June Moon is one of those clichéd song titles that were prevalent during the heyday of Tin Pan Alley, roughly the end of the 19th century through the early part of the 20th Century. The title is easy to remember, can be effortlessly reprised within the body of the work, and the rhyming schemes are simple and schmaltzy. Songwriters and music publishers aggressively pushed this type of unimaginative and hackneyed composition on a susceptible public. They were greatly helped by “song pluggers,” individuals hired to sing the latest offerings in public venues as one method to market the newest tunes. This business model, as well as the music industry of the time, is gently skewered in the 1929 revival of the George S. Kaufman and Ring Lardner comedy, June Moon, which opened the 2014 season of the Williamstown Theatre Festival.
Lauded in its time, June Moon, comes across today as a less biting depiction of a bygone era and more 1930’s melodrama of small town yokel being corrupted by a blonde bombshell and big city life. The show opens as the unsophisticated Fred Stevens (Nate Corddry) trains to New York City, after leaving his job at General Electric in Schnectady, to become a songwriting lyricist in The Big Apple. Onboard he meets fresh-faced Edna Baker (Rachel Napoleon) and the two, tentatively at first, hit it off. Fred discusses his plans, impressing his new, wide-eyed lady friend. They banter. They laugh. They innocently come up with the title of a song, “June Moon.” Upon arriving in the city the would-be wordsmith arrives at the apartment of semi-successful composer, Paul Sears (Rick Holmes), his dispirited wife, Lucille (Kate MacCluggage), and her unscrupulous sister, Eileen (Holley Fain). Also, in attendance is nightclub entertainer and colleague Maxie (David Turner). Sears is desperate for a hit song and, through a letter of introduction, sees Fred Stevens, the greenhorn, as his possible salvation. The three men discuss possibilities and settle on developing “June Moon.” About to leave for a date with lady friend Edna, Stevens is introduced to captivating and alluring, Eileen, and is unabashedly smitten. From there June Moon settles into a tale of coming up with the big hit. Predictably, “June Moon” does become a success, lining the pockets of Sears and Stevens with an infusion of cash. Unfortunately, the hard sell and pushiness of the music business is overshadowed by the relational problems of Sears and his despondent wife and Fred and his now fiancé, the gold-digging Eileen (Semi spoiler alert--the kind-hearted Edna does return at the play’s conclusion for the requisite happy ending).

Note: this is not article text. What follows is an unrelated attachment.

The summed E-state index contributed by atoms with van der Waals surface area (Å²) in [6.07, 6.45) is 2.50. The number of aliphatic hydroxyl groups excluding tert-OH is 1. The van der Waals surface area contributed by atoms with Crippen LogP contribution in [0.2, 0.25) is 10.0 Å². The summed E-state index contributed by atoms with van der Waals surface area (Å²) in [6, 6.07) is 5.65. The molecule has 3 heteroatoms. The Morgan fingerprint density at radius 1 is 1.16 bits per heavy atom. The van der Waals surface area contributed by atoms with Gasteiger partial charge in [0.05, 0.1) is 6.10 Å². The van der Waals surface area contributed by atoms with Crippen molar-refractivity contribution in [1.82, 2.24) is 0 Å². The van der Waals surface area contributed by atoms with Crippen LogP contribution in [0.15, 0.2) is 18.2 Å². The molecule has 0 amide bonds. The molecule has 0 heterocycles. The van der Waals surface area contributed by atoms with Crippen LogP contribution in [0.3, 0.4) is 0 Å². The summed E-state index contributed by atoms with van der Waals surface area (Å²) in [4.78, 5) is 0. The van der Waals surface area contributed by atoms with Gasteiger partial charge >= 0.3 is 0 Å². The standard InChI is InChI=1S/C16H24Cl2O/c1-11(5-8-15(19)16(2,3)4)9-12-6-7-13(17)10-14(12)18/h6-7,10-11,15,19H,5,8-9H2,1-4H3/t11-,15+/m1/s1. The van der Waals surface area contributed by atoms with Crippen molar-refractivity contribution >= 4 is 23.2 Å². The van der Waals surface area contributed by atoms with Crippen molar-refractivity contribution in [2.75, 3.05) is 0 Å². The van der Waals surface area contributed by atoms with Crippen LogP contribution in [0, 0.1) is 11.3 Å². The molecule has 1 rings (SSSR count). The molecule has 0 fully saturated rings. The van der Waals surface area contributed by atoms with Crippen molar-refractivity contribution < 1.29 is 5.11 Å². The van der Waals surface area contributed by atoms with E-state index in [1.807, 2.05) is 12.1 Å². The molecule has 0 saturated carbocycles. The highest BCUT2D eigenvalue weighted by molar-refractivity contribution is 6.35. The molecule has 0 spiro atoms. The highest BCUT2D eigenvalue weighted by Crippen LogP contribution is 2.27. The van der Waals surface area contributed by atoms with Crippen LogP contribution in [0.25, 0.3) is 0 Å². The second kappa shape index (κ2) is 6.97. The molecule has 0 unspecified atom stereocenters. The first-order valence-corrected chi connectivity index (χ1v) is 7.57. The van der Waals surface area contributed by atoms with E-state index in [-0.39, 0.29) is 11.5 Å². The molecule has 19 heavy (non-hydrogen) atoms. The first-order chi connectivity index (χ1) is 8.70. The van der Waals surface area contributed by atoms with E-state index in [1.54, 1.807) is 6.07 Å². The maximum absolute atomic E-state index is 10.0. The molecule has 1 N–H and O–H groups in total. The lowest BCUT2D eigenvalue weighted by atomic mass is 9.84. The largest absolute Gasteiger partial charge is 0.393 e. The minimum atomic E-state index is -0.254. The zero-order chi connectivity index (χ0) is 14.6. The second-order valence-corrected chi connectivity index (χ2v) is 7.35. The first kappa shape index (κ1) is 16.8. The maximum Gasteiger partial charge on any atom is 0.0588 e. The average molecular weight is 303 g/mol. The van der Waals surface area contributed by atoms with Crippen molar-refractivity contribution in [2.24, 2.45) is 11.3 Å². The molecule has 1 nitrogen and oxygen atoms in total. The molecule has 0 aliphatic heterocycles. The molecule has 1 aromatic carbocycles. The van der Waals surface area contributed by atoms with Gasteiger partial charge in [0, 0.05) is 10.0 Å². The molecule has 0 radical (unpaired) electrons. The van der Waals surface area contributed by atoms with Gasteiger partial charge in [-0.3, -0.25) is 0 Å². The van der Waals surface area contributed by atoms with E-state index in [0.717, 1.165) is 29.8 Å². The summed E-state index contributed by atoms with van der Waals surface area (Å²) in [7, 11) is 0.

We get a glimpse of the chaotic music world at the beginning of Act II as the set unfolds to a raucous suite of singers plugging away songs in closet-sized offices. The marvelous Christopher Fitzgerald as the hapless songwriter, Benny Fox, provides steady comic relief as he desperately tries to impress anyone within breathing distance with one of his abysmal compositions. The one character that fully embraces the intent of Kaufman and Lardner is Maxie (David Turner). The actor is superb as he delivers his sarcastic observations and smart-alecky remarks, giving the play its lone heft. The rest of the acting company is splendid. Their performances just don’t elevate the show to a level of real stinging satire of the music industry.
Tobin Ost’s scenic design is evocative of the time period, especially the music publisher offices. The set changeover between Act I and II was unnecessarily long, which hopefully will be rectified for the remainder of the run.
Director Jessica Stone admirably guides the cast, yet there is not too much movement or flair onstage. The performers do a lot of sitting and talking, moving around from one location to another, and then continuing their talking and sitting. Again, once the action locates to the music publishing offices Stone is able to bring out the essence of the play with the hustle, bustle, frantic nature of the industry where sell, sell sell is the nature of the business.
June Moon, more toothless then biting send-up of Tin Pan Alley at the Williamstown Theatre Festival through July 13th.